At my current job we sell lots of P4 machines that we refurbish (typically with a burner/dvd rom, 512mb of ram, and all onboard components usually – occasionally one will have dedicated graphics or a card reader) for $99 a piece. We get them cheap from offices we upgraded and honestly I think $99 for a full P4 desktop is pretty fair.

    Realistically though many of the current multimedia that PCs are typically used for by people (I’m looking at you flash) can make P4s go to a crawl. It’s sad because a video of even higher quality properly accelerated through mplayer is just that much more efficient.

    Long live the P4’s

  9. CorkyAgain

    Yeah, I bet we’ve all felt the tug of technolust when we see some of those high-powered machines.

    But most of us don’t need that kind of power. My son, who is an animator, probably does. But I don’t. I mostly use my computers to surf the web, check my email and play mp3’s. Occasionally I edit and compile some sourcecode, and while I admit that the compile would be faster on a more powerful machine, mine gets the job done and I’m happy with it.

    My machines: an 866MHz P3 running FreeBSD 8.0 and a PowerPC-based Mac Mini running OS X Leopard. I’ll eventually replace OS X on the Mini, since Apple has abandoned the PowerPC platform. But I don’t plan to replace either of these machines unless and until they break or my needs change.

  10. koleoptero

    I agree with what Serguei Filimonov said. Thanks to you I now use apps that keep my 1,8ghz laptop silent and cool, and I am going to abuse a 800mhz p3 laptop a friend has with what I’ve learned from your blog.

    And in the end, you just do what you like, right? And I think you’re more of a pioneer in your own way. 🙂

  11. steve

    I have a friend similar to yours who has a eee netbook, compaq nx9005 notebook @1.5GHz, some server with dual Xeons @~3.2GHz and a quad core compaq @2.8GHz & 4GB of RAM. When I enquired about his computing needs, I told him he could do everything with quad core and have the power to still use it as “a very expensive typewriter” as he often refers to it. His reply “yeah but I want all that other hardware” fair enough, but while he has been accumulating more or less useless hardware I have been learning to use mine and have acheived all that he desires to with a 500MHz Toshiba laptop from 1998, a 1GHz P3 desktop and a 1.6GHz laptop from 2004. I have a NAS on the P3, an 2 ftp server on all 3 machines 3 websites hosted on the toshiba. All 3 computers cost me a grand total of $600. IMO the ability to minimise ones hardware requirements while maximising performance shows more nous than those who get their overpowered boxen from the family appliance store and ditch them after a few years. I wouldn’t worry about being regarded as eccentric either. Seems anyone who thinks for themselves and outside the square risks that label 😉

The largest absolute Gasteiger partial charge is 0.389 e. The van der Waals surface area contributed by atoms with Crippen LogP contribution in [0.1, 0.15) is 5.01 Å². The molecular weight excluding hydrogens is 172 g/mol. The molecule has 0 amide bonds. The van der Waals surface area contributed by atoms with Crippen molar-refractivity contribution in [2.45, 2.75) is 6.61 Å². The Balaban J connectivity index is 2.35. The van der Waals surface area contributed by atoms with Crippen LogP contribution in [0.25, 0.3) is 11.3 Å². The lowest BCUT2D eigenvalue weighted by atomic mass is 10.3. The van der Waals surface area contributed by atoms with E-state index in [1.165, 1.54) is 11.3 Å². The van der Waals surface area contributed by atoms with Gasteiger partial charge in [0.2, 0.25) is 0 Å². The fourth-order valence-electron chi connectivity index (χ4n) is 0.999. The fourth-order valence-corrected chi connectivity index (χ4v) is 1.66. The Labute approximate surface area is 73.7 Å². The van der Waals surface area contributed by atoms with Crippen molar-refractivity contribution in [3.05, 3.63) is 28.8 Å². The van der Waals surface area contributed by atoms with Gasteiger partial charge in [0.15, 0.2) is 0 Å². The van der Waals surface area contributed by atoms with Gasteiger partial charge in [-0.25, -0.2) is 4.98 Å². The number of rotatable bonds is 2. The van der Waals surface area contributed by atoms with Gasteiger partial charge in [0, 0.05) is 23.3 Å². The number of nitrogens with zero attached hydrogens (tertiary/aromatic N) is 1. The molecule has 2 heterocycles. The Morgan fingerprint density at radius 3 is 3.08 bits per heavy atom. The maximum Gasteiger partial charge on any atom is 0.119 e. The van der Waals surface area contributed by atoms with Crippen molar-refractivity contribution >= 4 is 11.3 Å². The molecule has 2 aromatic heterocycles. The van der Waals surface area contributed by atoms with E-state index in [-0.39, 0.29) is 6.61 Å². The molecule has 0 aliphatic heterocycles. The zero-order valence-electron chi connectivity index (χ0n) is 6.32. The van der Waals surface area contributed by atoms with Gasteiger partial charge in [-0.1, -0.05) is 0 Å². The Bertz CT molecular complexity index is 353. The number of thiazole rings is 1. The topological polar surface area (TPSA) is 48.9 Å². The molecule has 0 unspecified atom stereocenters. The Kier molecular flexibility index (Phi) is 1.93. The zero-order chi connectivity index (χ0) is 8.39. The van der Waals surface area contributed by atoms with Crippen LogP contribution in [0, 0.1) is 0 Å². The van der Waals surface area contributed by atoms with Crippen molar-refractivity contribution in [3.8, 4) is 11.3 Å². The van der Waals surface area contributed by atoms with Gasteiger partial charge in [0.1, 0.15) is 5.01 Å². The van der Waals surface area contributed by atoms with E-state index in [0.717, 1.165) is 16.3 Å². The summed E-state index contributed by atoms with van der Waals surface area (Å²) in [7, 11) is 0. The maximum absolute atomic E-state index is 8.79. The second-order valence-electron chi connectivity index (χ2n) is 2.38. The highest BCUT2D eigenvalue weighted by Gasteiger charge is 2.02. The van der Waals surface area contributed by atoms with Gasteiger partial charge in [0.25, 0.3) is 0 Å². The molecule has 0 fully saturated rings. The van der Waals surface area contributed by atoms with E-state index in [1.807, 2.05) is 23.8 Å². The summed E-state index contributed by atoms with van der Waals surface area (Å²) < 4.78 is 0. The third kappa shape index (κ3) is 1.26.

12. vespas

    i agree with what you say, but i think the argument goes both ways: people have done entire phds at the commandline and so on, but if you can have the newer machine (sometimes even for free, you’d be amazed at what people throw away: I recently got a mint-condition dell ‘for email and browsing’ *for free* that turned out to be a 3.2GHz p4 with 2gb ram…) then why not?

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  14. éric

    Please do continue shouting out about low performance systems and how to best make use of them. Although I have 3+ GHz systems on my desks, and they are used to the limit (computational design work), I spend several hours each day on a netbook (600 MHz)!

    The funny thing is that the tools that work best on the netbook work just as well on the high powered systems: my working environment (essentially ratpoison + emacs + org-mode) is the same regardless of the power of the system and I love it.

    Thanks for all your posts, by the way!

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  18. Guillermo Garron

    I have a Lenovo T60 which also old, It has 2 Gigs in RAM.

    I run Arch Linux with OpenBox on it, and as far as I can see, it just does all I need it to.

    I can not imaginge anything faster, as my tasks does not need any more speed.

    So, I think just like some of the other commenters said, you only should have what you really need. Keeping this old computers running even help the world. (Keeping it green).

    Nice article by the way.